What is anarchism? and what is an anarchist? What is anarchy? These are vexed questions.
According to many dictionaries the term ‘anarchy’ is synonymous with chaos and disorder. Of course, this definition is disputed. In fact, there are no agreed upon definitions of the terms ‘anarchy’, ‘anarchism’ and ‘anarchist’. When it comes to the definitions of these terms, it’s anarchy!
Merriam-Webster, the consensus source of meaning within the dominant paradigm, defines anarchy as: a situation of confusion and wild behavior in which the people in a country, group, organization, etc., are not controlled by rules or laws; or, a state of disorder due to absence or non-recognition of authority. The implications made in these definitions are clear – any absence of authority, structure, or control most surely amounts to confusion, wild behavior, and disorder. In other words, human beings are incapable of controlling themselves, maintaining order, and living peacefully amongst one another. So we are to believe.
Indeed. But this is anarchy in the pejorative sense. So let’s repudiate the dominant paradigm’s dictionary propaganda and instead take to the streets with torches and pitchforks.
What is anarchism? and what is an anarchist? Let’s start with the easy answers.
What is anarchism? Anarchism is a socio-political ideology such as mutualism, anarcho-capitalism, anarcho-communism, anarcho-syndicalism, anarcho-pacifism, anarcha-feminism, anarcho-primitivism, anarcho-hipsterism, agorism, or anarcho-statism.
What is an anarchist? An anarchist is someone like Pierre-Joseph Proudhon (a French politician), Peter Kropotkin (a Russian academic), Leo Tolstoy (author of the novel War and Peace), Errico Malatesta (an Italian troublemaker), Stephan Kinsella (an American patent attorney), Neil Roberts (a New Zealand suicide bomber), or me (Not A Party’s candidate in the upcoming Mt. Roskill by-election).
Easy answers are easy.
But I suppose that a handy list of (some) anarchists is not really the answer you want. You probably want to know what it is that all anarchists on the list have in common in virtue of which they are anarchists. In other words, a list of necessary and sufficient conditions for when the term ‘anarchist’ applies. This is where it gets tricky tho. Extensional definitions are easy. Intensional definitions, not so much.
In fact, there is no list of necessary conditions for when the term ‘anarchist’ applies. There is nothing that all anarchists have in common. What now then?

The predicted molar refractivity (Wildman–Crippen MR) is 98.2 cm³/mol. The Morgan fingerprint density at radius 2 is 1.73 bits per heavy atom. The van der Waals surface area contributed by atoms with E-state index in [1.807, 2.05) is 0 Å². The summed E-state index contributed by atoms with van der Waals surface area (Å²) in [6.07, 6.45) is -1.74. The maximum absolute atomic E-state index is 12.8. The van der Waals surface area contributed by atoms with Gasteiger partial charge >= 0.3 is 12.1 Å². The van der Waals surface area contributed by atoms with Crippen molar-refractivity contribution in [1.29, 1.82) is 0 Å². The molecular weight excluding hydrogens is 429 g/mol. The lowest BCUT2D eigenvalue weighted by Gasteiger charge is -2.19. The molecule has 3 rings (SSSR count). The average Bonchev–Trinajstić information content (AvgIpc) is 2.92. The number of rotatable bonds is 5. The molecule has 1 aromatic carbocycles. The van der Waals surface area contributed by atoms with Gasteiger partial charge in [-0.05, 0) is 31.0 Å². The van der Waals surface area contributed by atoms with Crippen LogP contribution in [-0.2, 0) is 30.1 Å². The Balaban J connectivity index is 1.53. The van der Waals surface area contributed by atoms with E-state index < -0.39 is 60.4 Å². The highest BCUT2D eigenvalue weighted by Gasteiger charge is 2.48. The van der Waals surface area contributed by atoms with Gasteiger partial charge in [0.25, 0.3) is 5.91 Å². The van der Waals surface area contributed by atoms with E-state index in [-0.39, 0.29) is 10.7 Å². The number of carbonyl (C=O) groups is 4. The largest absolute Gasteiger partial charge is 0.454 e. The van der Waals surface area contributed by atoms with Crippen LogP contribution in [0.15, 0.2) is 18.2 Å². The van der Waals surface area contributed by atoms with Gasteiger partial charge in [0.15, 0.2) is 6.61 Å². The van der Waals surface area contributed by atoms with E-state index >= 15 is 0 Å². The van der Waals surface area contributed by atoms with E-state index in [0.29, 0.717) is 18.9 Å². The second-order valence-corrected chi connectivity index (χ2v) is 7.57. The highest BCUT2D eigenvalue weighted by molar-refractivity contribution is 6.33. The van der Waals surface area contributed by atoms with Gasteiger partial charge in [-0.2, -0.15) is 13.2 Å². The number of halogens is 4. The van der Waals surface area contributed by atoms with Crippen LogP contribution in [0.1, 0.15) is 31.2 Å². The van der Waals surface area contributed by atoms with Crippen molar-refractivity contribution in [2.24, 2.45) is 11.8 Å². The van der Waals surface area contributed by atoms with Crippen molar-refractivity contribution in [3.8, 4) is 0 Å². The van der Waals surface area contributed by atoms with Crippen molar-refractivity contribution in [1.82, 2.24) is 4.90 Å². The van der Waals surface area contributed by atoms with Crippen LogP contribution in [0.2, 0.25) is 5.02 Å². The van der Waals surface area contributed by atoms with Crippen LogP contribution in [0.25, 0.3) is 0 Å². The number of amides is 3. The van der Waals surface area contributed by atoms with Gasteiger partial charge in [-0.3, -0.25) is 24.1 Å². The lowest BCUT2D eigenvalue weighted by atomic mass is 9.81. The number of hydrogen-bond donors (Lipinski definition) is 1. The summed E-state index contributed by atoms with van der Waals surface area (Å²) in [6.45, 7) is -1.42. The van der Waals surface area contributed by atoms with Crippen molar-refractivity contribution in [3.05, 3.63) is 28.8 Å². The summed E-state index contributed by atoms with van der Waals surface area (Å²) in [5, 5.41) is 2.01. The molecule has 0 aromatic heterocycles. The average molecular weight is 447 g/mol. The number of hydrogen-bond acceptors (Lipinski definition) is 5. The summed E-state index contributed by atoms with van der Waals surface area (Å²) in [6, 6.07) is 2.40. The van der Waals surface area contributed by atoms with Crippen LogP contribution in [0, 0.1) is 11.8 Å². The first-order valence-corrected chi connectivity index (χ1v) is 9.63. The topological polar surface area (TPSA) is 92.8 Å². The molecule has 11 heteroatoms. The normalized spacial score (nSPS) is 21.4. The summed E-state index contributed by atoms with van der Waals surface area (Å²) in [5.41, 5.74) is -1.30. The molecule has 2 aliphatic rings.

Wild Wittgenstein appears!
Wittgenstein uses Familienähnlichkeit. It’s super effective!
Wittgenstein’s basic idea is that sometimes things which could be thought to be connected by one essential common feature may in fact be connected by a series of overlapping similarities, where no one feature is common to all. Such seems to be the case with anarchism and anarchists. They bear a family resemblance.
So here’s not a comprehensive checklist of anarchist attributes and agendas. If you sign up to some of these, you might be an anarchist. 🙂
1. No state
Anarchism is generally defined as the political philosophy which holds the state to be undesirable, unnecessary, and harmful …
2. No hierarchies
… or alternatively as opposing authority and hierarchical organization in the conduct of human relations.
3. Voluntary association
Proponents of anarchism, known as “anarchists”, advocate stateless societies or non-hierarchical voluntary associations.
4. No rulers
Just a few words about the claim that ‘anarchy’ means “no rulers”. It doesn’t. For sure, the term ‘anarchy’ derives from the Greek ἄναρχος or anarchos, meaning “without rulers” (from ἀν- or an-, meaning “without”, and ἀρχός or archos meaning “ruler”). But to suppose that the meaning of a term is wholly determined by its etymology is to commit the root fallacy.
Christian anarchists are a clear counter-example to the claim that ‘anarchy’ means “no rulers”. Christian anarchists are opposed to worldly rulers, but on the spiritual plane they’re actually monarchists. Jesus himself is sometimes considered the first anarchist in the Christian anarchist tradition. Check out his charge sheet!
Insisting that true anarchists are strictly no rulers likely also excludes the Spanish anarchists (anarcho-communists). As Bryan Caplan explains in his essay The Anarcho-Statists of Spain
It barely took a month for Anarchists to set themselves up as the government of those parts of Aragon under their control, euphemistically dubbing themselves the “Regional Defense Council of Aragon.”
Not my flavour of anarcho-statism, I hasten to add.
Also, surely no self-respecting anarchist is opposed to self-rule.
6. The NAP
Considered by some to be a defining principle of libertarianism, the non-aggression principle (NAP) is revered by anarcho-capitalists. Aggression is bad, mmmkay? But it turns out that the all-important A in NAP, is defined in terms of a prior theory of property rights. So we can all love the NAP. We just need to plug in our preferred theory of property rights and we’re good to go.
7. Propaganda of the deed
8. Civil disobedience
Civil disobedience is for peaceful law-breaking anarchists.
9. Non voting
Non-voting is for otherwise law-abiding non-violent anarchists. Like us, the Not A Party people.
Voting is not a victimless crime, voting is an act of violence.
10. DON’T VOTE 2017